Developmental Assembly of Transduction Apparatus in Chick Basilar Papilla

Fan Si, Hilary Brodie, Peter G. Gillespie, Ana E. Vazquez, Ebenezer N. Yamoah

Research output: Contribution to journalArticlepeer-review

37 Scopus citations


Hair cells, the sensory receptors of auditory and vestibular systems, use a transducer apparatus that renders them remarkably sensitive to mechanical displacement as minute as 1 nm. To study the embryonic development of the transducer apparatus in hair cells of the chick auditory papilla, we examined hair cells that have been labeled with N-(3-triethylammoniumpropyl)-4-(4-(dibutylamino)styryl) pyridiniumdibromide, which has been shown to permeate the transducer channels. In addition, mechanotransduction currents were recorded directly using whole-cell patch-clamp techniques. The structure of the hair bundle was examined using scanning electron microscopy, and immunofluorescence labeling for myosin 1c, myosin 7a, and plasma membrane Ca2+ ATPase 2 was studied to determine the developmental expression of these proteins in embryonic chick papillas. We demonstrate that the transducer apparatus is assembled jointly at embryonic day 11 (E11) of the developing chick basilar papilla. The resting open probability of the transducer channels was high at E12 (∼0.5) and remained substantially elevated at E14-16; it then declined to the mature value of ∼0.15 at E21. The displacement sensitivity of the transduction apparatus, the gating force, increased from E12 to E21. Although the expression of different components of the transducer apparatus and the transduction current peaked at ∼E14-16, marked refinement occurred beyond E16. For example, myosin 1c appeared diffusely localized in hair bundles from E12 to E16, but subsequently consolidated into punctate pattern. The fine temporal and precise spatial assembly of the transducer apparatus likely contributes toward the exquisite sensitivity of the transduction ensemble.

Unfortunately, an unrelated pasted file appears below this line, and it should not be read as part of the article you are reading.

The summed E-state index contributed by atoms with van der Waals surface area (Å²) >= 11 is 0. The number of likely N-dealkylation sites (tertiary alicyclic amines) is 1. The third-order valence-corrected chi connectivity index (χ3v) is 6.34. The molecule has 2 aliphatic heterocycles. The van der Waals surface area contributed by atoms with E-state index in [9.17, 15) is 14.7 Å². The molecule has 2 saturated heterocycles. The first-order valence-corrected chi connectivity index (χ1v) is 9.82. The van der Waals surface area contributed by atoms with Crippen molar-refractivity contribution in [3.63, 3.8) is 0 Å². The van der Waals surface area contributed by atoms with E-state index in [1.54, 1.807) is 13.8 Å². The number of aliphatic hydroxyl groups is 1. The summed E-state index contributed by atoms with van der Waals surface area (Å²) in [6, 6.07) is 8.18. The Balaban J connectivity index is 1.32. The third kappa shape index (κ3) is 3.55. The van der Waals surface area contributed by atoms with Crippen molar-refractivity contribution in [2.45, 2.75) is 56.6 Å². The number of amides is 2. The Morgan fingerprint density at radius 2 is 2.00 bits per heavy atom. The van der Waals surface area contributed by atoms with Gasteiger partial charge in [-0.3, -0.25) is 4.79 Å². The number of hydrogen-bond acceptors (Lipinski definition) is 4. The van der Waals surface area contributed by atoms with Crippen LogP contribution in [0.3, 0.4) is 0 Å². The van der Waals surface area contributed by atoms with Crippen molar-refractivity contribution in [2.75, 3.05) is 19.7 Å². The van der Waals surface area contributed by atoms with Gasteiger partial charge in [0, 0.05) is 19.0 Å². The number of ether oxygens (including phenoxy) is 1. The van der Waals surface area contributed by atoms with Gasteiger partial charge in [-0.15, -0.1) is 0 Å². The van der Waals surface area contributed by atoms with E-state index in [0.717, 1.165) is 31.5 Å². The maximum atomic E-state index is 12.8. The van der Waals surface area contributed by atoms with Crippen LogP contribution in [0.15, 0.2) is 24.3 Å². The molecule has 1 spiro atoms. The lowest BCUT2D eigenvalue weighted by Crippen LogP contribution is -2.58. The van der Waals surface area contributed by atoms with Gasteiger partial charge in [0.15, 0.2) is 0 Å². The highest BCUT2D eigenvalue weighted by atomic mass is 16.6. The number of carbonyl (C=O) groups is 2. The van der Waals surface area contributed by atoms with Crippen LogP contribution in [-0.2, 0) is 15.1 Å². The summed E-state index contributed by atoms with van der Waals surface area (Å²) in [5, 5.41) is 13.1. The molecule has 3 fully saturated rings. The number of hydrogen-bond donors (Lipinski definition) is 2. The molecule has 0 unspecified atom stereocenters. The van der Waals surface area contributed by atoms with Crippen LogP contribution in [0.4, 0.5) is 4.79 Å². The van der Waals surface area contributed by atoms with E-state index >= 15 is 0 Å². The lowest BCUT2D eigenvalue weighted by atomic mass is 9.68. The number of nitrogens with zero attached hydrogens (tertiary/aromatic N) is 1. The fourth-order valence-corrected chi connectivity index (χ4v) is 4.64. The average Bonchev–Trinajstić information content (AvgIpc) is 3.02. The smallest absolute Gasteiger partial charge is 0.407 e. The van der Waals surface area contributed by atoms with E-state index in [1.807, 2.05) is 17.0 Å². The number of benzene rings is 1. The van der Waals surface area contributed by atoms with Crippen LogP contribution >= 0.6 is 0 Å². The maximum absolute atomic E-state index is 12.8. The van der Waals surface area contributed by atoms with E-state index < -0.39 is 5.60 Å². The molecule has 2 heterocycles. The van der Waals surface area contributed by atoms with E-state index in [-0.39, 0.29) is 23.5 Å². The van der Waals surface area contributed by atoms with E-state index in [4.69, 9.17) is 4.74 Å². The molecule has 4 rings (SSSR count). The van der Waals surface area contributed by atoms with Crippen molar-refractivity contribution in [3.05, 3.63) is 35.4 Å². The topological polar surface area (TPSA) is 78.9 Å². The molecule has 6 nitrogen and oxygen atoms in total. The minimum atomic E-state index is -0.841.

Original languageEnglish (US)
Pages (from-to)10815-10826
Number of pages12
JournalJournal of Neuroscience
Issue number34
StatePublished - Nov 26 2003


  • Hearing
  • Inner ear
  • Myosin
  • PMCA
  • Sensory receptors
  • Voltage clamp

ASJC Scopus subject areas

  • Neuroscience(all)


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